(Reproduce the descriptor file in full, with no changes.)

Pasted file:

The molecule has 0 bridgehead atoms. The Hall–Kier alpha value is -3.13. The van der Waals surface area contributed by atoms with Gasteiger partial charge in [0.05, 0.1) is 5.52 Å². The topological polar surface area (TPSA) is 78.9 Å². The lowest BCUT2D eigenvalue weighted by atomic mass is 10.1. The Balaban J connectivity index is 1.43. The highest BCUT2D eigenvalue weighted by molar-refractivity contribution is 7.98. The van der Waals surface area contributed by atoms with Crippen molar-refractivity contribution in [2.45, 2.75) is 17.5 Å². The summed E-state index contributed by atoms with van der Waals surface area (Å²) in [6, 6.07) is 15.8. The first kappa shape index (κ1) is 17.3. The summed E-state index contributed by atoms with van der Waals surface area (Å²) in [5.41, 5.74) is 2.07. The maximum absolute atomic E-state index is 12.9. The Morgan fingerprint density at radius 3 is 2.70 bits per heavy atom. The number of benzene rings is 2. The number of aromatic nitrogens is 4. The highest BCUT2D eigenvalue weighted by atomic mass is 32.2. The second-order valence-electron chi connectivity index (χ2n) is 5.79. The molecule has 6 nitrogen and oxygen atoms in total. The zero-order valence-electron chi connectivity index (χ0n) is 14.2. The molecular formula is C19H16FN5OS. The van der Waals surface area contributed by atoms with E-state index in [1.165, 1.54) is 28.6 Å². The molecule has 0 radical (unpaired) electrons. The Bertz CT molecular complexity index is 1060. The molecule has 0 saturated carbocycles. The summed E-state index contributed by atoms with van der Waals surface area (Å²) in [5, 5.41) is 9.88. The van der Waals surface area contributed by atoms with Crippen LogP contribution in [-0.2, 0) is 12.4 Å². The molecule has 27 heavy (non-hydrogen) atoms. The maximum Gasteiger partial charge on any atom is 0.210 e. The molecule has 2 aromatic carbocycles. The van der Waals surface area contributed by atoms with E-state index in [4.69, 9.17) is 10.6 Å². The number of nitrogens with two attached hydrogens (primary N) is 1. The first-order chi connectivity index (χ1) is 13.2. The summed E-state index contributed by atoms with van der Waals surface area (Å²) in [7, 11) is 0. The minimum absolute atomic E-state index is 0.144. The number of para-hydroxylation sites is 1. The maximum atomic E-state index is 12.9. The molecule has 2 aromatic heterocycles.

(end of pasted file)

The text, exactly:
The molecule has 0 bridgehead atoms. The Hall–Kier alpha value is -3.13. The van der Waals surface area contributed by atoms with Gasteiger partial charge in [0.05, 0.1) is 5.52 Å². The topological polar surface area (TPSA) is 78.9 Å². The lowest BCUT2D eigenvalue weighted by atomic mass is 10.1. The Balaban J connectivity index is 1.43. The highest BCUT2D eigenvalue weighted by molar-refractivity contribution is 7.98. The van der Waals surface area contributed by atoms with Crippen molar-refractivity contribution in [2.45, 2.75) is 17.5 Å². The summed E-state index contributed by atoms with van der Waals surface area (Å²) in [6, 6.07) is 15.8. The first kappa shape index (κ1) is 17.3. The summed E-state index contributed by atoms with van der Waals surface area (Å²) in [5.41, 5.74) is 2.07. The maximum absolute atomic E-state index is 12.9. The Morgan fingerprint density at radius 3 is 2.70 bits per heavy atom. The number of benzene rings is 2. The number of aromatic nitrogens is 4. The highest BCUT2D eigenvalue weighted by atomic mass is 32.2. The second-order valence-electron chi connectivity index (χ2n) is 5.79. The molecule has 6 nitrogen and oxygen atoms in total. The zero-order valence-electron chi connectivity index (χ0n) is 14.2. The molecular formula is C19H16FN5OS. The van der Waals surface area contributed by atoms with E-state index in [1.165, 1.54) is 28.6 Å². The molecule has 0 radical (unpaired) electrons. The Bertz CT molecular complexity index is 1060. The molecule has 0 saturated carbocycles. The summed E-state index contributed by atoms with van der Waals surface area (Å²) in [5, 5.41) is 9.88. The van der Waals surface area contributed by atoms with Crippen LogP contribution in [-0.2, 0) is 12.4 Å². The molecule has 27 heavy (non-hydrogen) atoms. The maximum Gasteiger partial charge on any atom is 0.210 e. The molecule has 2 aromatic carbocycles. The van der Waals surface area contributed by atoms with E-state index in [4.69, 9.17) is 10.6 Å². The number of nitrogens with two attached hydrogens (primary N) is 1. The first-order chi connectivity index (χ1) is 13.2. The summed E-state index contributed by atoms with van der Waals surface area (Å²) in [7, 11) is 0. The minimum absolute atomic E-state index is 0.144. The number of para-hydroxylation sites is 1. The maximum atomic E-state index is 12.9. The molecule has 2 aromatic heterocycles.